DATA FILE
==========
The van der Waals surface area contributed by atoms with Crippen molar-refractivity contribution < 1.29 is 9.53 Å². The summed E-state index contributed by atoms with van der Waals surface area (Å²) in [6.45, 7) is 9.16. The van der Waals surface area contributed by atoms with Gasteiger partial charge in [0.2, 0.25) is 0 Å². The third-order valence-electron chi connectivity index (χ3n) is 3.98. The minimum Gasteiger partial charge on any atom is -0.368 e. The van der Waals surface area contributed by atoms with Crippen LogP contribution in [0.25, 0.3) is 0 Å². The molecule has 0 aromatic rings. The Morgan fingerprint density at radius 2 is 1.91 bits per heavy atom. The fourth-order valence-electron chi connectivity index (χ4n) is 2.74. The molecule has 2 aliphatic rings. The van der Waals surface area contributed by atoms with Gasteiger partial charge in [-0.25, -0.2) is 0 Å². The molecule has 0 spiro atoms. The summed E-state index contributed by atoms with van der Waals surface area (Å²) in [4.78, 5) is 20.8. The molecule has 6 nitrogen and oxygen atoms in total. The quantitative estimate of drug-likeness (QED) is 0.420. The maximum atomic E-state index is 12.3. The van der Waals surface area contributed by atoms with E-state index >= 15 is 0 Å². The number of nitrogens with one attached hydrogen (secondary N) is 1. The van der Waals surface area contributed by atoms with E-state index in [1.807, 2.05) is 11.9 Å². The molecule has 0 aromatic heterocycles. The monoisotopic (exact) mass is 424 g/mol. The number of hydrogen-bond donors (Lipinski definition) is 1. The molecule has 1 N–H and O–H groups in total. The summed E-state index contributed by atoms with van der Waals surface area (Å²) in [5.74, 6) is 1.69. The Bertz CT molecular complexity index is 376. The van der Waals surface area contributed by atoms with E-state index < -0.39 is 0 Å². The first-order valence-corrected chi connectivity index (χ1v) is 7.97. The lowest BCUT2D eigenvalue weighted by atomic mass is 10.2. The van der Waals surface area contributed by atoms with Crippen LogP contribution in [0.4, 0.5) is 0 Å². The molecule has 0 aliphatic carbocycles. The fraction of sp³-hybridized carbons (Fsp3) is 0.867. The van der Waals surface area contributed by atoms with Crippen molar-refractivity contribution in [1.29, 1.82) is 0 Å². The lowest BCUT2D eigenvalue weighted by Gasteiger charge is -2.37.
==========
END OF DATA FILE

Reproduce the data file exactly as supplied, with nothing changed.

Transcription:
The van der Waals surface area contributed by atoms with Crippen molar-refractivity contribution < 1.29 is 9.53 Å². The summed E-state index contributed by atoms with van der Waals surface area (Å²) in [6.45, 7) is 9.16. The van der Waals surface area contributed by atoms with Gasteiger partial charge in [0.2, 0.25) is 0 Å². The third-order valence-electron chi connectivity index (χ3n) is 3.98. The minimum Gasteiger partial charge on any atom is -0.368 e. The van der Waals surface area contributed by atoms with Crippen LogP contribution in [0.25, 0.3) is 0 Å². The molecule has 0 aromatic rings. The Morgan fingerprint density at radius 2 is 1.91 bits per heavy atom. The fourth-order valence-electron chi connectivity index (χ4n) is 2.74. The molecule has 2 aliphatic rings. The van der Waals surface area contributed by atoms with Gasteiger partial charge in [-0.25, -0.2) is 0 Å². The molecule has 0 spiro atoms. The summed E-state index contributed by atoms with van der Waals surface area (Å²) in [4.78, 5) is 20.8. The molecule has 6 nitrogen and oxygen atoms in total. The quantitative estimate of drug-likeness (QED) is 0.420. The maximum atomic E-state index is 12.3. The van der Waals surface area contributed by atoms with E-state index >= 15 is 0 Å². The number of nitrogens with one attached hydrogen (secondary N) is 1. The van der Waals surface area contributed by atoms with E-state index in [1.807, 2.05) is 11.9 Å². The molecule has 0 aromatic heterocycles. The monoisotopic (exact) mass is 424 g/mol. The number of hydrogen-bond donors (Lipinski definition) is 1. The molecule has 1 N–H and O–H groups in total. The summed E-state index contributed by atoms with van der Waals surface area (Å²) in [5.74, 6) is 1.69. The Bertz CT molecular complexity index is 376. The van der Waals surface area contributed by atoms with E-state index < -0.39 is 0 Å². The first-order valence-corrected chi connectivity index (χ1v) is 7.97. The lowest BCUT2D eigenvalue weighted by atomic mass is 10.2. The van der Waals surface area contributed by atoms with Crippen LogP contribution in [0.4, 0.5) is 0 Å². The molecule has 0 aliphatic carbocycles. The fraction of sp³-hybridized carbons (Fsp3) is 0.867. The van der Waals surface area contributed by atoms with Crippen molar-refractivity contribution in [1.29, 1.82) is 0 Å². The lowest BCUT2D eigenvalue weighted by Gasteiger charge is -2.37.